In a predictable natural selection process, herbicides select for adaptive alleles that allow weed populations to survive. These resistance alleles may be available immediately from the standing genetic variation within the population or may arise from immigration via pollen or seeds from other populations. Moreover, because all populations are constantly generating new mutant genotypes by de novo mutations, resistant mutants may arise spontaneously in any herbicide-sensitive weed population. Recognizing that the relative contribution of each of these three sources of resistance alleles influences what strategies should be applied to counteract herbicide-resistance evolution, we aimed to add experimental information to the resistance evolutionary framework. Specifically, the objectives of this experiment were to determine the de novo mutation rate conferring herbicide resistance in a natural plant population and to test the hypothesis that the mutation rate increases when plants are stressed by sublethal herbicide exposure. We used grain amaranth (Amaranthus hypochondriacus L.) and resistance to acetolactate synthase (ALS)-inhibiting herbicides as a model system to discover spontaneous herbicide-resistant mutants. After screening 70.8 million plants, however, we detected no spontaneous resistant genotypes, indicating the probability of finding a spontaneous ALS-resistant mutant in a given sensitive population is lower than 1.4 × 10−8. This empirically determined upper limit is lower than expected from theoretical calculations based on previous studies. We found no evidence that herbicide stress increased the mutation rate, but were not able to robustly test this hypothesis. The results found in this study indicate that de novo mutations conferring herbicide resistance might occur at lower frequencies than previously expected.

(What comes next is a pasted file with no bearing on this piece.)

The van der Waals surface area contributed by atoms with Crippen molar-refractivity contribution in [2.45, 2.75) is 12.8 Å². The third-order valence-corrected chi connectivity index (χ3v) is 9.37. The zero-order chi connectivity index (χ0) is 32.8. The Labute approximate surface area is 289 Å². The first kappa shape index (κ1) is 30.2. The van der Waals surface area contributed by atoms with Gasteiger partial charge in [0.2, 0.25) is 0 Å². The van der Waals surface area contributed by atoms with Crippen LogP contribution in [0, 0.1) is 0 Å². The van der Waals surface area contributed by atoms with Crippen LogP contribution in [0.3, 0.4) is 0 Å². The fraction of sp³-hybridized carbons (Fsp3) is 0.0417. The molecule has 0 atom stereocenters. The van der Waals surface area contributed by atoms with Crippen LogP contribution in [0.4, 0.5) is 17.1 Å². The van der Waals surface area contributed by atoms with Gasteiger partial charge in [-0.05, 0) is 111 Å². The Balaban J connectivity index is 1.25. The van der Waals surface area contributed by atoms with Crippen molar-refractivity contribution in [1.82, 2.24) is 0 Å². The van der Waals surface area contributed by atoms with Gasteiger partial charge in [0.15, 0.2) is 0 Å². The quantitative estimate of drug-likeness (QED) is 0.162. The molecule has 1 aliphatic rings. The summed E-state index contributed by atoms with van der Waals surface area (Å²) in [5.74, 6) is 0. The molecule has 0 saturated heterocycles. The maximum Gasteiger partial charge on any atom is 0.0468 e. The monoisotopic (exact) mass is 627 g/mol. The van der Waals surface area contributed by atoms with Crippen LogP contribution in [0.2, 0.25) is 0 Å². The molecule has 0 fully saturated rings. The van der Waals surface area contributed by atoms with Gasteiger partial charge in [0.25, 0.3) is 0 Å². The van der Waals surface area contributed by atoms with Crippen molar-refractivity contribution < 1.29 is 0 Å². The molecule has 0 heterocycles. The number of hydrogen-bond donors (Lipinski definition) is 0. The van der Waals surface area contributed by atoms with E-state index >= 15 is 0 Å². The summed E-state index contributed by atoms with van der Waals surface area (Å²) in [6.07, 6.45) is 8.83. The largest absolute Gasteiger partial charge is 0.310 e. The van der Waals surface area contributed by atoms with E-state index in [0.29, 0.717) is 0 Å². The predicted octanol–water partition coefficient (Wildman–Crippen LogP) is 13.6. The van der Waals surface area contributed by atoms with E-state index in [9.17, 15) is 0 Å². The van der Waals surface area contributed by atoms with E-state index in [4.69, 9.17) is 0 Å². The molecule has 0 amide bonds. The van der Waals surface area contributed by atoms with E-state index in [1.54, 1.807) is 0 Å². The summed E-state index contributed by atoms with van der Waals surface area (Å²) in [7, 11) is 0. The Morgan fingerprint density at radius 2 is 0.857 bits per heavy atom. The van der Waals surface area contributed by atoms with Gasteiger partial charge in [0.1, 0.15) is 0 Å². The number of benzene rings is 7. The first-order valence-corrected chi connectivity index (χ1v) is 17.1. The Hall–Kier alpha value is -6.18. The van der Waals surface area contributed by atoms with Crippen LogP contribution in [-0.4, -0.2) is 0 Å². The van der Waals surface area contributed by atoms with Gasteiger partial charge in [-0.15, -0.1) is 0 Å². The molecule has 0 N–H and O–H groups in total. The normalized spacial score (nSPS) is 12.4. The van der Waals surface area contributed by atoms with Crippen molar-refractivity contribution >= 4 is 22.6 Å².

Type